In light of a recent study that found men over the age of 65 and men with known heart disease using testosterone face increased stroke and heart attack risks, medical experts have expressed concerns over the widespread use of testosterone therapy. Many believe that far too many men are being prescribed testosterone without a legitimate need; some being prescribed without even having their testosterone levels tested.
Researchers have stated that the risks posed by testosterone therapy are significant – equivalent to smoking one or two packs a day or having very high cholesterol. While testosterone therapy is prescribed for conditions such as low testosterone, drug manufacturers often market testosterone directly to consumers, capitalizing on claims of increased strength and sexual function.
According to the Journal of the American Medical Association, these marketing efforts were a success:
- More than 5.3 million prescriptions for testosterone therapy were written in 2011 – five times as many than in 2000.
- From 2001 to 2011, the number of men taking testosterone nearly quadrupled.
- Nearly 4% of men in their 60s use testosterone.
- Only half of all men taking testosterone are diagnosed with hypogonadism – a condition that causes low testosterone. 25% had never even had their testosterone tested.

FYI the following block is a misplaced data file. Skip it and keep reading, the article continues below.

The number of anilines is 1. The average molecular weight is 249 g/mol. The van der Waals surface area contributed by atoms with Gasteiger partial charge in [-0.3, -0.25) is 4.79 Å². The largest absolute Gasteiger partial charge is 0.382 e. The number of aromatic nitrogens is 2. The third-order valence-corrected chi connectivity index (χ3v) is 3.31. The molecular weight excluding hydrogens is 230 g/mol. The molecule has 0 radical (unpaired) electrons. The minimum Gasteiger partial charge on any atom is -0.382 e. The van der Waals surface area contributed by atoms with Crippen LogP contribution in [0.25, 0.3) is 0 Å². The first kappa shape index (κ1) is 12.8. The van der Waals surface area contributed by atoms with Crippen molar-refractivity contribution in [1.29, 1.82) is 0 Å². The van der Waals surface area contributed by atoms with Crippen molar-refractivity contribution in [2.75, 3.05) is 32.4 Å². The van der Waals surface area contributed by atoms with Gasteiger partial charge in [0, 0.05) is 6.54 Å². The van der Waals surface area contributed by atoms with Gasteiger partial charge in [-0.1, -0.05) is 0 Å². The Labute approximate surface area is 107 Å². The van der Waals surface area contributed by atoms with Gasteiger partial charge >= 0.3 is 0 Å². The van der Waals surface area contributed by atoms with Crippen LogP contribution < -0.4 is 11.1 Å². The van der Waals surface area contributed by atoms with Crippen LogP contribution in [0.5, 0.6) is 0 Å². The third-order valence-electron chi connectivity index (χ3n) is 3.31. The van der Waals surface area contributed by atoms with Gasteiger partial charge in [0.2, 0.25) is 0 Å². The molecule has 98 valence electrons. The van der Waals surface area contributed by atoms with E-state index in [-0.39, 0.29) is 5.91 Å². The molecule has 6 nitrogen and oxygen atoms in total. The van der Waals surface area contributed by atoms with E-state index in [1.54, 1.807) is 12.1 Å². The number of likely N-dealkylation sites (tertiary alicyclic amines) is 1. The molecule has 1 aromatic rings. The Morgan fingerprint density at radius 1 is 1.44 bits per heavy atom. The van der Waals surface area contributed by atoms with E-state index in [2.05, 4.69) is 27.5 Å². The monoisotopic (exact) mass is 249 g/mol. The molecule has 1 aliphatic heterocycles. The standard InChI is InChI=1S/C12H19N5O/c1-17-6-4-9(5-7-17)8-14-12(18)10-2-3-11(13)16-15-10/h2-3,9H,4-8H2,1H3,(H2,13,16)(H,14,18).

- The most common diagnoses were sexual dysfunction and lack of energy.
Medical professionals have suggested that these statistics should prompt the medical community to reconsider prescription practices. Proper diagnosis, they believe, should be based on evaluations of symptoms, lab tests, and a patient’s overall health needs. Regulators such as the U.S. Food & Drug Administration should also require companies that manufacture and market testosterone therapy to conduct more rigorous trials to examine heart risks.
At The Senators (Ret.) Firm, LLP, our legal team is currently investigating cases of adverse effects – including heart disease and heart attack – in men who have taken testosterone. If you would like to learn more about your case and rights, call (949) 557-5800.